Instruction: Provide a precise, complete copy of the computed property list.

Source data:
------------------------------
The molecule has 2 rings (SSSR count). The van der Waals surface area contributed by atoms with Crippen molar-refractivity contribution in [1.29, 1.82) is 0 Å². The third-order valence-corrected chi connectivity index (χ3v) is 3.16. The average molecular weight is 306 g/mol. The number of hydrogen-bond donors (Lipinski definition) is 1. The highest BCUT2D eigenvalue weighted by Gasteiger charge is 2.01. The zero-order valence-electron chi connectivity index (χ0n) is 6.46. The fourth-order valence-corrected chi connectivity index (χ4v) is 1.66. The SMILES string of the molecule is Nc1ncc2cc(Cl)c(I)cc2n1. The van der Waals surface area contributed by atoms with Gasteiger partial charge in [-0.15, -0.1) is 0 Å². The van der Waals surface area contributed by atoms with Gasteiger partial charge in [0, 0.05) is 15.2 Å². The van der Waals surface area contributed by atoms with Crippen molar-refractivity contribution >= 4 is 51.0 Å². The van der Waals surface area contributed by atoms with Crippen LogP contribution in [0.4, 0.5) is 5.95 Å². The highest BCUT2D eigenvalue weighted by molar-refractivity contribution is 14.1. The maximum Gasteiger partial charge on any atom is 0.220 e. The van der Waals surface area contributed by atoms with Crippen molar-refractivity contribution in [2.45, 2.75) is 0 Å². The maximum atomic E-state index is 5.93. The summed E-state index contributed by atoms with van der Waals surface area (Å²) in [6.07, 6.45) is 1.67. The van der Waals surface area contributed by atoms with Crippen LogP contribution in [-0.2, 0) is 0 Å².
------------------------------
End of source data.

The molecule has 2 rings (SSSR count). The van der Waals surface area contributed by atoms with Crippen molar-refractivity contribution in [1.29, 1.82) is 0 Å². The third-order valence-corrected chi connectivity index (χ3v) is 3.16. The average molecular weight is 306 g/mol. The number of hydrogen-bond donors (Lipinski definition) is 1. The highest BCUT2D eigenvalue weighted by Gasteiger charge is 2.01. The zero-order valence-electron chi connectivity index (χ0n) is 6.46. The fourth-order valence-corrected chi connectivity index (χ4v) is 1.66. The SMILES string of the molecule is Nc1ncc2cc(Cl)c(I)cc2n1. The van der Waals surface area contributed by atoms with Gasteiger partial charge in [-0.15, -0.1) is 0 Å². The van der Waals surface area contributed by atoms with Gasteiger partial charge in [0, 0.05) is 15.2 Å². The van der Waals surface area contributed by atoms with Crippen molar-refractivity contribution >= 4 is 51.0 Å². The van der Waals surface area contributed by atoms with Crippen LogP contribution in [0.4, 0.5) is 5.95 Å². The highest BCUT2D eigenvalue weighted by molar-refractivity contribution is 14.1. The maximum Gasteiger partial charge on any atom is 0.220 e. The van der Waals surface area contributed by atoms with Crippen molar-refractivity contribution in [2.45, 2.75) is 0 Å². The maximum atomic E-state index is 5.93. The summed E-state index contributed by atoms with van der Waals surface area (Å²) in [6.07, 6.45) is 1.67. The van der Waals surface area contributed by atoms with Crippen LogP contribution in [-0.2, 0) is 0 Å².